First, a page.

This blog is published by Janet Haigh & Rachel Kelly for the Stroud International Textiles Festival 2012

A Very Private View

by janethaigh

Haigh ad Kelly Pairing 2012

Hi Rachel

Well here we are standing in front of Daphne just after she went on the gallery wall on Thursday afternoon, I like that you are wearing a matching printed top. I know we felt a bit out of kilter when we saw the rest of the work that was already on the walls…black and grey, large and fragmented, rusted and un-ravelled; and here we were with multi – coloured chintzy Daphne Tree, she certainly looked to be in the wrong room. Hey Ho!

But first we had to get her onto the wall before we could properly assess the situation, and that took quite a bit of preparation.

Rachel on hands and knees pressing and starching the back of the canopy

The first job was to starch and press the back of the whole canopy , we were given floor space in the Museum’s school room next door to the gallery, perfect! Then it was fixed to the extended cardboard roll used to wrap the fabric around which, in turn, would be fixed to the wall; luckily the carpet had a square gridded pattern which we used as a set square. Then we had to haul it into the gallery where a sort of controlled chaos reigned…..

Jane Webb sits stitching before her collaborative piece with Alice Kettle and David Gates

Some of the work was being made in-situ;  makers sat on the floor stitching letters and attaching printed bags with sand to un-ravelled thread hanging from wall mounted embroideries, while the curators made careful adjustments to nylon thread suspending stuffs from the ceiling. However some of the work was on the walls looking pristine and this is what freaked you out – the scale of the stuff…how would our refined vellum and printed  damask tree, who sways in the slightest breeze, stand up to the adjacent wall of large and basically geometrical  black blocks of work?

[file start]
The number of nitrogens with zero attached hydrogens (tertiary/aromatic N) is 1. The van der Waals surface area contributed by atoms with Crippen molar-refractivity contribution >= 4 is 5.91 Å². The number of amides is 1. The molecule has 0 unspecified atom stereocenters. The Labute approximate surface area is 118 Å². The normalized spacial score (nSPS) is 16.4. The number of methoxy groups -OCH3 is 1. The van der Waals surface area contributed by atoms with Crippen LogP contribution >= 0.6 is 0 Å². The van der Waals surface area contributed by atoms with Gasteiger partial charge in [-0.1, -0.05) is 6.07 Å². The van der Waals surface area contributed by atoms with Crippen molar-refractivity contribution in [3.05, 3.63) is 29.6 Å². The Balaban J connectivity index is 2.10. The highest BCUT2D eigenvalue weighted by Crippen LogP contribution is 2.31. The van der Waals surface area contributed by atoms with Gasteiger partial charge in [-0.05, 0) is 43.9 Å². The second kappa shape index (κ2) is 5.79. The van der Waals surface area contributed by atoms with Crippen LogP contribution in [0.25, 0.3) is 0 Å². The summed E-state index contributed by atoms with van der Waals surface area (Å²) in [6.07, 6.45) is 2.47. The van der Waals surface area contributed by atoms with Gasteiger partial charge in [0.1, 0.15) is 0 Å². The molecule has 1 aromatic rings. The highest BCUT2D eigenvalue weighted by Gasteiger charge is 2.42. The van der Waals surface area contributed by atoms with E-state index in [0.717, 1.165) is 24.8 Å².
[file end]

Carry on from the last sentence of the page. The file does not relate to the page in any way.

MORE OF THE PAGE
Rachel taking a breather after starching the canopy, Alice Kettle can be seen adjusting some hanging threads in front of Nigel Hurlstone's large scale installation. Jilly Morris and Jane McKeating's drawn and stitched instalation is on the small plinth

But Help was at hand, your parents and my husband stepped in to lift the piece into position for us to gauge the height – above or below the picture rail, to the right or the left of the radiator, do we cover the plugs or just deal with them later? What was amazing was that Lizzi Walton, the co-curator with Alice, said we could drill anywhere at all to get the effect we needed…this is unusual, especially in museums.

family to the aid of the hanging

Once up we could take a proper look, we had been allotted a good space but both of us felt we were swamped by the prevailing aesthetic in the room. To the other side of us was a much more fragmented and delicate piece of work, which like ours would be rewarding by giving it close attention to detail, but our work looked even more out of kilter with this given it’s sparse and business like presentation – specially when the bags of belongings had been cleared away.